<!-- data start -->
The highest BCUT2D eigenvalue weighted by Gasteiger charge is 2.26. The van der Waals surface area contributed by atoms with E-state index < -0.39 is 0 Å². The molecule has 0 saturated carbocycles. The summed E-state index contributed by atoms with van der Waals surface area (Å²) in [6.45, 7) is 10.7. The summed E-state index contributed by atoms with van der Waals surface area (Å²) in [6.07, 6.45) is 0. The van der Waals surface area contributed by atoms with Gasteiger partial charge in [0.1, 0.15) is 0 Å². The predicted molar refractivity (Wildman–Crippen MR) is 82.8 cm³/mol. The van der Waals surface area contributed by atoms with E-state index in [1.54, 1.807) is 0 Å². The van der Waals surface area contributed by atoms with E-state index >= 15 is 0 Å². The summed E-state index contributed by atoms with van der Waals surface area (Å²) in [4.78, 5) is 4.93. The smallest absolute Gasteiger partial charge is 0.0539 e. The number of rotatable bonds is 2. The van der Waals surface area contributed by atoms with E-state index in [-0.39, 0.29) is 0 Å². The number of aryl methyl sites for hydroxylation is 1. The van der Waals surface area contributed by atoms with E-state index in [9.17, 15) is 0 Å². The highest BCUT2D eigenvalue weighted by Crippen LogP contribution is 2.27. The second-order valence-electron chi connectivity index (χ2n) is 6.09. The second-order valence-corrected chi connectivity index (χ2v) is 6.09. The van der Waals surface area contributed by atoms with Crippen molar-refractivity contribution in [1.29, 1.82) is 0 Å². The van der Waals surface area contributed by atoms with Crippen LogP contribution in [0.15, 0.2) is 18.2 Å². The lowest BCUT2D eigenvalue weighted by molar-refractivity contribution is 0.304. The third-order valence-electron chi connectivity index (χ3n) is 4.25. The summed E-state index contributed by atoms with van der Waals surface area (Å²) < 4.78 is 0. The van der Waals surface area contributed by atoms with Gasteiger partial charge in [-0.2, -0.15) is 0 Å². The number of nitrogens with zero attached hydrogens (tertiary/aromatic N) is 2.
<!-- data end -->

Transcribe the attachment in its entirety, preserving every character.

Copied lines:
The highest BCUT2D eigenvalue weighted by Gasteiger charge is 2.26. The van der Waals surface area contributed by atoms with E-state index < -0.39 is 0 Å². The molecule has 0 saturated carbocycles. The summed E-state index contributed by atoms with van der Waals surface area (Å²) in [6.45, 7) is 10.7. The summed E-state index contributed by atoms with van der Waals surface area (Å²) in [6.07, 6.45) is 0. The van der Waals surface area contributed by atoms with Gasteiger partial charge in [0.1, 0.15) is 0 Å². The predicted molar refractivity (Wildman–Crippen MR) is 82.8 cm³/mol. The van der Waals surface area contributed by atoms with E-state index in [1.54, 1.807) is 0 Å². The van der Waals surface area contributed by atoms with E-state index >= 15 is 0 Å². The summed E-state index contributed by atoms with van der Waals surface area (Å²) in [4.78, 5) is 4.93. The smallest absolute Gasteiger partial charge is 0.0539 e. The number of rotatable bonds is 2. The van der Waals surface area contributed by atoms with E-state index in [-0.39, 0.29) is 0 Å². The number of aryl methyl sites for hydroxylation is 1. The van der Waals surface area contributed by atoms with E-state index in [9.17, 15) is 0 Å². The highest BCUT2D eigenvalue weighted by Crippen LogP contribution is 2.27. The second-order valence-electron chi connectivity index (χ2n) is 6.09. The second-order valence-corrected chi connectivity index (χ2v) is 6.09. The van der Waals surface area contributed by atoms with Crippen molar-refractivity contribution in [1.29, 1.82) is 0 Å². The van der Waals surface area contributed by atoms with Crippen LogP contribution in [0.15, 0.2) is 18.2 Å². The lowest BCUT2D eigenvalue weighted by molar-refractivity contribution is 0.304. The third-order valence-electron chi connectivity index (χ3n) is 4.25. The summed E-state index contributed by atoms with van der Waals surface area (Å²) < 4.78 is 0. The van der Waals surface area contributed by atoms with Gasteiger partial charge in [-0.2, -0.15) is 0 Å². The number of nitrogens with zero attached hydrogens (tertiary/aromatic N) is 2.